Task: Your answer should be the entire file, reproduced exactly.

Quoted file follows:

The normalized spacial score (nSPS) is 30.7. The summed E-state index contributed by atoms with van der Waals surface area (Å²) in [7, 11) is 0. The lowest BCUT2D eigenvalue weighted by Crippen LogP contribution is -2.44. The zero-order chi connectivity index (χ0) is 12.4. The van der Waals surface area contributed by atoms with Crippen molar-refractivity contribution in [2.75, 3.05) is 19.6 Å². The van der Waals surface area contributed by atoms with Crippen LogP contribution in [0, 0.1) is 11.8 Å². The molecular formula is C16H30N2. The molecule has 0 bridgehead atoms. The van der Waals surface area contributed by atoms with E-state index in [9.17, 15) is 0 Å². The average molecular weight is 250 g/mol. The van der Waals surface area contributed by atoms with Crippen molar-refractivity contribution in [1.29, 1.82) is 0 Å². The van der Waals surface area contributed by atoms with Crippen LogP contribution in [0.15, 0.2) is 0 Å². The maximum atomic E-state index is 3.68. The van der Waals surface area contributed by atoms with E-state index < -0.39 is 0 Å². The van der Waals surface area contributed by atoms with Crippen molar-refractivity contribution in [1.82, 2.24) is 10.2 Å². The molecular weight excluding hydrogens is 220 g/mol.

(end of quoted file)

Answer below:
The normalized spacial score (nSPS) is 30.7. The summed E-state index contributed by atoms with van der Waals surface area (Å²) in [7, 11) is 0. The lowest BCUT2D eigenvalue weighted by Crippen LogP contribution is -2.44. The zero-order chi connectivity index (χ0) is 12.4. The van der Waals surface area contributed by atoms with Crippen molar-refractivity contribution in [2.75, 3.05) is 19.6 Å². The van der Waals surface area contributed by atoms with Crippen LogP contribution in [0, 0.1) is 11.8 Å². The molecular formula is C16H30N2. The molecule has 0 bridgehead atoms. The van der Waals surface area contributed by atoms with E-state index in [9.17, 15) is 0 Å². The average molecular weight is 250 g/mol. The van der Waals surface area contributed by atoms with Crippen molar-refractivity contribution in [1.29, 1.82) is 0 Å². The van der Waals surface area contributed by atoms with Crippen LogP contribution in [0.15, 0.2) is 0 Å². The maximum atomic E-state index is 3.68. The van der Waals surface area contributed by atoms with E-state index < -0.39 is 0 Å². The van der Waals surface area contributed by atoms with Crippen molar-refractivity contribution in [1.82, 2.24) is 10.2 Å². The molecular weight excluding hydrogens is 220 g/mol.